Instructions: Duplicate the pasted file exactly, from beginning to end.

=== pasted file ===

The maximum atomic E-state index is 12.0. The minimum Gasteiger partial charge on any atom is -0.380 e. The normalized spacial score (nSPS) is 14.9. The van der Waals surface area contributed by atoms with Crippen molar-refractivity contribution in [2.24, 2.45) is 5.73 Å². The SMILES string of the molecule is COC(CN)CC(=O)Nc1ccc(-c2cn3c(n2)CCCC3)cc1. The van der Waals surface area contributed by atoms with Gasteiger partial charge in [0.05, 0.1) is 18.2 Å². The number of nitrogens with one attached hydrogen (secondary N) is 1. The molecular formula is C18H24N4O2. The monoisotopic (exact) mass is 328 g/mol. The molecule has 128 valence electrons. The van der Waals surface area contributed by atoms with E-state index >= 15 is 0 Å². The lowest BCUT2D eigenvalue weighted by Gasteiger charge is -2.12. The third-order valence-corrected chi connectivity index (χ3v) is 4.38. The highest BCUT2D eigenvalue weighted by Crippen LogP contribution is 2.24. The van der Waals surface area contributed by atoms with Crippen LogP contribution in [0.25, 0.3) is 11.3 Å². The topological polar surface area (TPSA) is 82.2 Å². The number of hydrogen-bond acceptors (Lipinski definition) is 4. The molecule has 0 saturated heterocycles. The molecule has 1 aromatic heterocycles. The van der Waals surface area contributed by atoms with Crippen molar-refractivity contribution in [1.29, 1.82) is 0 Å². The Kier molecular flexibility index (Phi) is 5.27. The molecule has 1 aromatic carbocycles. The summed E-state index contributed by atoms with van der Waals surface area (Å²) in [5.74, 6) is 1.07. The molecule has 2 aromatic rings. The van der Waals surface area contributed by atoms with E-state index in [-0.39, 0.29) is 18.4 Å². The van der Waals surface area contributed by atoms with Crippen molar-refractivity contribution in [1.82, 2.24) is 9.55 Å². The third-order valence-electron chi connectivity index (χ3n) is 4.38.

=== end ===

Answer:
The maximum atomic E-state index is 12.0. The minimum Gasteiger partial charge on any atom is -0.380 e. The normalized spacial score (nSPS) is 14.9. The van der Waals surface area contributed by atoms with Crippen molar-refractivity contribution in [2.24, 2.45) is 5.73 Å². The SMILES string of the molecule is COC(CN)CC(=O)Nc1ccc(-c2cn3c(n2)CCCC3)cc1. The van der Waals surface area contributed by atoms with Gasteiger partial charge in [0.05, 0.1) is 18.2 Å². The number of nitrogens with one attached hydrogen (secondary N) is 1. The molecular formula is C18H24N4O2. The monoisotopic (exact) mass is 328 g/mol. The molecule has 128 valence electrons. The van der Waals surface area contributed by atoms with E-state index >= 15 is 0 Å². The lowest BCUT2D eigenvalue weighted by Gasteiger charge is -2.12. The third-order valence-corrected chi connectivity index (χ3v) is 4.38. The highest BCUT2D eigenvalue weighted by Crippen LogP contribution is 2.24. The van der Waals surface area contributed by atoms with Crippen LogP contribution in [0.25, 0.3) is 11.3 Å². The topological polar surface area (TPSA) is 82.2 Å². The number of hydrogen-bond acceptors (Lipinski definition) is 4. The molecule has 0 saturated heterocycles. The molecule has 1 aromatic heterocycles. The van der Waals surface area contributed by atoms with Crippen molar-refractivity contribution in [1.29, 1.82) is 0 Å². The Kier molecular flexibility index (Phi) is 5.27. The molecule has 1 aromatic carbocycles. The summed E-state index contributed by atoms with van der Waals surface area (Å²) in [5.74, 6) is 1.07. The molecule has 2 aromatic rings. The van der Waals surface area contributed by atoms with E-state index in [-0.39, 0.29) is 18.4 Å². The van der Waals surface area contributed by atoms with Crippen molar-refractivity contribution in [1.82, 2.24) is 9.55 Å². The third-order valence-electron chi connectivity index (χ3n) is 4.38.